DBA/1 strain mice have been widely used for CIA studies, including the studies involved in the assessment of potential arthritis therapies (Malfait et al., 2001
). Usually, the DBA/1 strain mice show well induced CIA compared to that of the C57BL/6 mice. Though this study was performed with the C57BL/6 strain, the obese CIA mice well manifested arthritis. It suggested that obesity was related to overcome the resistance to develop CIA in C57BL/6 strain and to be susceptible to inflammation and autoimmunity. Obese CIA model in C57BL/6 strain itself was good evidence that obesity influence on developing autoimmune reaction. Diet-induced obesity (DIO) with C57BL/6 strain induced a good osteoarthritis model expressing high leptin, adiponectin, and IL-1α. DIO showed biochemical, neurobehavioral, musculoskeletal, inflammatory and structural knee joints change (Griffin et al., 2010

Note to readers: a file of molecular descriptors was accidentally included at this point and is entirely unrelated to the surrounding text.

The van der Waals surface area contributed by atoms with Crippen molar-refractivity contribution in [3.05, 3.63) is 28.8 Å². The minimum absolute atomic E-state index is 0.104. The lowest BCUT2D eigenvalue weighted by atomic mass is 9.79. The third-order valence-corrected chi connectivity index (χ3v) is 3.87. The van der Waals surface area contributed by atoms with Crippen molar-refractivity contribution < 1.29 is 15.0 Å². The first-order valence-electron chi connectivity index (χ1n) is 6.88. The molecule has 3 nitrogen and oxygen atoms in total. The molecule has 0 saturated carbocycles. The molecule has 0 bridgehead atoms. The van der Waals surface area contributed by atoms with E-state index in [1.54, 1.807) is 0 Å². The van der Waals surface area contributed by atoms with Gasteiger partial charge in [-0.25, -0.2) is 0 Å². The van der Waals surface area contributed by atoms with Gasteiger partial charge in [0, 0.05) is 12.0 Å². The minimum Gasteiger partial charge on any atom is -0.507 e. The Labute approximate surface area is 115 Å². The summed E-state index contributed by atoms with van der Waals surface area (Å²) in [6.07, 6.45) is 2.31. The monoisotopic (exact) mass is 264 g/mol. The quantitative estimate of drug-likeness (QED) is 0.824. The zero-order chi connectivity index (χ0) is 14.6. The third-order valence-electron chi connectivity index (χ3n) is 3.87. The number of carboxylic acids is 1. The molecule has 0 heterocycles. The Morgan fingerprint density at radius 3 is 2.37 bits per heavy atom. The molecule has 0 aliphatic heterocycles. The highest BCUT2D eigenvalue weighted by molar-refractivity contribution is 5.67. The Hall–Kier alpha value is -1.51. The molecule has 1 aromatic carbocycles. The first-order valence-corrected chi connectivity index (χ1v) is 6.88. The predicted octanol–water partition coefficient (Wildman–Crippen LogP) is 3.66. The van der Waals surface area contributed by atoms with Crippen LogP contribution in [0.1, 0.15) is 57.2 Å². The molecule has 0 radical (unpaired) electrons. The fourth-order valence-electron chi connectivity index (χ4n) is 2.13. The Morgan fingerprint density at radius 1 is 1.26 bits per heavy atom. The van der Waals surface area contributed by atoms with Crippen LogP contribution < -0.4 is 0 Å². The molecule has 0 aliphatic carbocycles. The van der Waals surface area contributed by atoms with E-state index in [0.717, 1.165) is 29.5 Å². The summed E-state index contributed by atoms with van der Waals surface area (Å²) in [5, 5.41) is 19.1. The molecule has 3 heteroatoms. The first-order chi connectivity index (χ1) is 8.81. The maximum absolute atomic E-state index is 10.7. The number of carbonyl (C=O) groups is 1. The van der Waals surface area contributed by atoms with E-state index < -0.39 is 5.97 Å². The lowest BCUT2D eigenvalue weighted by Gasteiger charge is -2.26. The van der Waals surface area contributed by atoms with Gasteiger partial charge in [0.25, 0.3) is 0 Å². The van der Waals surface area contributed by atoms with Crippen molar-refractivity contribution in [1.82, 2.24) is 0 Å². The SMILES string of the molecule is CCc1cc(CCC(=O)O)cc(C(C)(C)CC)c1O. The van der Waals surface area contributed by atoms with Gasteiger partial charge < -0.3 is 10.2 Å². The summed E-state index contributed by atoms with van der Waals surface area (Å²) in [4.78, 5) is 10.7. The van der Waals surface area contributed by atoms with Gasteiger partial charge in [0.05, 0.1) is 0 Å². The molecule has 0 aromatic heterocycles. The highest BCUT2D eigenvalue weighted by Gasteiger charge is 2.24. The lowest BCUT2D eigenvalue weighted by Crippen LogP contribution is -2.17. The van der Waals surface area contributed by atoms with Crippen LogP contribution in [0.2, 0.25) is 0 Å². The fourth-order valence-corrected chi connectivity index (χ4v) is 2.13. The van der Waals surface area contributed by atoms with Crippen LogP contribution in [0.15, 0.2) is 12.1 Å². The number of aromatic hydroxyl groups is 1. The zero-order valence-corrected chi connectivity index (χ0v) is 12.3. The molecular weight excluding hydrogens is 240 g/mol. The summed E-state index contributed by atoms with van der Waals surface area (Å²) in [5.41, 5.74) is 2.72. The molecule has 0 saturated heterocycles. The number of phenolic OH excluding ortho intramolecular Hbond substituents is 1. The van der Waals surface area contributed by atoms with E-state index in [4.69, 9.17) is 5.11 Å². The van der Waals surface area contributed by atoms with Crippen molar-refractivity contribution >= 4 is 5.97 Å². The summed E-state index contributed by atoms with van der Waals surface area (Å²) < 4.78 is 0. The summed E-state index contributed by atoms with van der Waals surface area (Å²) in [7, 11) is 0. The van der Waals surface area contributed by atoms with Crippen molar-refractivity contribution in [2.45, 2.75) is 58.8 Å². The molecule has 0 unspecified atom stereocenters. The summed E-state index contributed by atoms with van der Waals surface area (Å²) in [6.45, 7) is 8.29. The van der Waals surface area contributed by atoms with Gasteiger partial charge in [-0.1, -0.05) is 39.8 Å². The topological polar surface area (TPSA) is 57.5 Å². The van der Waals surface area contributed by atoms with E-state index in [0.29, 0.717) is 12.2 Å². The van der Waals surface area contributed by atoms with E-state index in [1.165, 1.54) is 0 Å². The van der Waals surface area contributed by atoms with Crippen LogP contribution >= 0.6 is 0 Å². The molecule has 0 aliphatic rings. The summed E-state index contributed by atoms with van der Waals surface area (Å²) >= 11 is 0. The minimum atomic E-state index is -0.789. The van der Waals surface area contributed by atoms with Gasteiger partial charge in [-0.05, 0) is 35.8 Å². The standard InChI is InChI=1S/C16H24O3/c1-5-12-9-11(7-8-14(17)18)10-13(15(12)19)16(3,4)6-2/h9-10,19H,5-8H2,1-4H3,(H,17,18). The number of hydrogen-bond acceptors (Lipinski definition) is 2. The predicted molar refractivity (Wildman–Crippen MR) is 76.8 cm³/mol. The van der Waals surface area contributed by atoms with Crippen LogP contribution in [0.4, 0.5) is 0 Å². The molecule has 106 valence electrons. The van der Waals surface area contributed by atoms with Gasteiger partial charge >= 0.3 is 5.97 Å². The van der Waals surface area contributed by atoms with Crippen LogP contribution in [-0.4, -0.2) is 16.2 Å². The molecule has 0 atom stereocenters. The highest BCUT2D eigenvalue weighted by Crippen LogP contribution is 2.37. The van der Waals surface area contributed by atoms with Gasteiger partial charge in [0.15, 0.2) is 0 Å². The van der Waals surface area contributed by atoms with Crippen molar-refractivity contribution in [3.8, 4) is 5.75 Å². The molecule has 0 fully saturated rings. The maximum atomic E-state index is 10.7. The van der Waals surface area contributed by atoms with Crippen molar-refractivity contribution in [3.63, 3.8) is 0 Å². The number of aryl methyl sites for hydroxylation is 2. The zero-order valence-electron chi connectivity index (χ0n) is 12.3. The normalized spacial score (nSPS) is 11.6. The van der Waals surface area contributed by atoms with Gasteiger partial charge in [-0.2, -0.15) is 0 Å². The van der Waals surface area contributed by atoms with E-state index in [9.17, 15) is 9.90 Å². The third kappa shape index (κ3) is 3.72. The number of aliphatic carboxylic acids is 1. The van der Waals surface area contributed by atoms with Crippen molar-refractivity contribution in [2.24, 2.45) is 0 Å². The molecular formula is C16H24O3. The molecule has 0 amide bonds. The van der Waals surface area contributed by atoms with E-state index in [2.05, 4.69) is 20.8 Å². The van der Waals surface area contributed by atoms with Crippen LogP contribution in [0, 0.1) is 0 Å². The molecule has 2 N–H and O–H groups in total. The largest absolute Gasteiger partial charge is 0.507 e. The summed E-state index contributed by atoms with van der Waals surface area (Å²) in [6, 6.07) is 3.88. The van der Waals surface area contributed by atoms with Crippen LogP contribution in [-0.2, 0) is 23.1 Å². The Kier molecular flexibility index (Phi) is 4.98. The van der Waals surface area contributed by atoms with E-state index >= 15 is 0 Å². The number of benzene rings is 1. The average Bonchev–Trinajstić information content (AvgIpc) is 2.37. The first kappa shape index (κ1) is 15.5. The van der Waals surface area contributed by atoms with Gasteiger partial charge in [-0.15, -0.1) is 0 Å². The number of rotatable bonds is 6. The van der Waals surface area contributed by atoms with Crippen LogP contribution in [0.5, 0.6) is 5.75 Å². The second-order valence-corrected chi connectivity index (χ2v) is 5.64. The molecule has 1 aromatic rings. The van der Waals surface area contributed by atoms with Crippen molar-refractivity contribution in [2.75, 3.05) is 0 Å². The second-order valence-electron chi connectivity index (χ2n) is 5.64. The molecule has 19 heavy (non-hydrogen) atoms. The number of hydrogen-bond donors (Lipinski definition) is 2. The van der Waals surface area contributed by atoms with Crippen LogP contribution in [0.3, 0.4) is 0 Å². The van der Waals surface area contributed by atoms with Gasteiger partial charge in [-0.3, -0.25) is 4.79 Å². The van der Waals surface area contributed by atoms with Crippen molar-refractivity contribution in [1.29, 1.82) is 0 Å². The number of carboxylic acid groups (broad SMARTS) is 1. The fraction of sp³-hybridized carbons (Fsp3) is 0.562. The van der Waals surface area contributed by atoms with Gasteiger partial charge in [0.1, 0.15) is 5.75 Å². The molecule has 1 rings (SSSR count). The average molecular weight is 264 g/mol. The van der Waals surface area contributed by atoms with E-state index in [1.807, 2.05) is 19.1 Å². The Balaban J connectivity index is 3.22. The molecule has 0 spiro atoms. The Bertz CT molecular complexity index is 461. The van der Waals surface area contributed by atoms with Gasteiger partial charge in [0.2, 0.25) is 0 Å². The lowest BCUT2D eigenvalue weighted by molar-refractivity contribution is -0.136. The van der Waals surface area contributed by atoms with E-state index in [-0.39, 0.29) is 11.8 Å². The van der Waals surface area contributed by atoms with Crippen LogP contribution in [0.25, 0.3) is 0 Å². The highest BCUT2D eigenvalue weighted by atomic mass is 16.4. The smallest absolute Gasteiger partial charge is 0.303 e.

). This model exhibits that obesity has possibility to accelerate inflammation process through inflammatory adipokines and cytokines.
The C57BL/6 mice were fed a 60 Kcal high fat diet from the age of 4 weeks and they were immunized twice with CII. After immunization with CII, the obese CIA mice (C57BL/6 strain) showed a higher arthritis index score and histology score, and there was a more increased incidence of developing arthritis than that of the control (the C57BL/6 strain lean CIA mice) (). This result is important evidence that obesity has an amplifying action in the development of inflammatory arthritis.
The purified splenic lymphocytes from obese CIA mice or lean CIA mice, 10 weeks after the first immunization with CII, were or were not stimulated with anti-CD3. In both conditions (with or without anti-CD3 treatment), the mixed lymphocyte reaction (MLR) of the obese CIA mice was more increased than that of the lean CIA mice (). It is well known that T cells have a critical role in developing CIA. In the condition of the treatment with CII, CII specific response was shown in MLR. The splenocytes were proliferated in response to CII antigen. This result represents that obesity operates immune systems through activation of CII specific T cells. Fat cells secret some materials and these react with the immune system and particularly T cells.